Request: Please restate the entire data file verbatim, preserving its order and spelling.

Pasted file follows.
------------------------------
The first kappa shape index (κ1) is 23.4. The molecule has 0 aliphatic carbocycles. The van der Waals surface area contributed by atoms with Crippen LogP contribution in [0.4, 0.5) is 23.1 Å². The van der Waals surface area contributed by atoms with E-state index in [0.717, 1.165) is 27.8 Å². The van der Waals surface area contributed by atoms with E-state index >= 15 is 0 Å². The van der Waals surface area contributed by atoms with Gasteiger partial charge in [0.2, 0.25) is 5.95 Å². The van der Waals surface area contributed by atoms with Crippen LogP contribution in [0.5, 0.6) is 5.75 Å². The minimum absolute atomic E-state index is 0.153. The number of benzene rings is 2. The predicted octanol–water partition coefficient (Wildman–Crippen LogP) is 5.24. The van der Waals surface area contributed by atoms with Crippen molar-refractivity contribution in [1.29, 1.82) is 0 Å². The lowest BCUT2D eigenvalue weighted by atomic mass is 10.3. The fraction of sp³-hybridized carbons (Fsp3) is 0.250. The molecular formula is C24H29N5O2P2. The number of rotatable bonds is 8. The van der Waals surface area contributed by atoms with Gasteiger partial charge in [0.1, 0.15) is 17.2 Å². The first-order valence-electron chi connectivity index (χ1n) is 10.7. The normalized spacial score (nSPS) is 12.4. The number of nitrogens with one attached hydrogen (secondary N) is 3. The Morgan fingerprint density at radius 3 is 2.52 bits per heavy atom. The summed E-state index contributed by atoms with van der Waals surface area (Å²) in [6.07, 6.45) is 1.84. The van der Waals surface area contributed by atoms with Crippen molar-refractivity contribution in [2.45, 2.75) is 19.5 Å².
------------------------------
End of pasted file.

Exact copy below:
The first kappa shape index (κ1) is 23.4. The molecule has 0 aliphatic carbocycles. The van der Waals surface area contributed by atoms with Crippen LogP contribution in [0.4, 0.5) is 23.1 Å². The van der Waals surface area contributed by atoms with E-state index in [0.717, 1.165) is 27.8 Å². The van der Waals surface area contributed by atoms with E-state index >= 15 is 0 Å². The van der Waals surface area contributed by atoms with Gasteiger partial charge in [0.2, 0.25) is 5.95 Å². The van der Waals surface area contributed by atoms with Crippen LogP contribution in [0.5, 0.6) is 5.75 Å². The minimum absolute atomic E-state index is 0.153. The number of benzene rings is 2. The predicted octanol–water partition coefficient (Wildman–Crippen LogP) is 5.24. The van der Waals surface area contributed by atoms with Crippen molar-refractivity contribution in [1.29, 1.82) is 0 Å². The lowest BCUT2D eigenvalue weighted by atomic mass is 10.3. The fraction of sp³-hybridized carbons (Fsp3) is 0.250. The molecular formula is C24H29N5O2P2. The number of rotatable bonds is 8. The van der Waals surface area contributed by atoms with Gasteiger partial charge in [0.1, 0.15) is 17.2 Å². The first-order valence-electron chi connectivity index (χ1n) is 10.7. The normalized spacial score (nSPS) is 12.4. The number of nitrogens with one attached hydrogen (secondary N) is 3. The Morgan fingerprint density at radius 3 is 2.52 bits per heavy atom. The summed E-state index contributed by atoms with van der Waals surface area (Å²) in [6.07, 6.45) is 1.84. The van der Waals surface area contributed by atoms with Crippen molar-refractivity contribution in [2.45, 2.75) is 19.5 Å².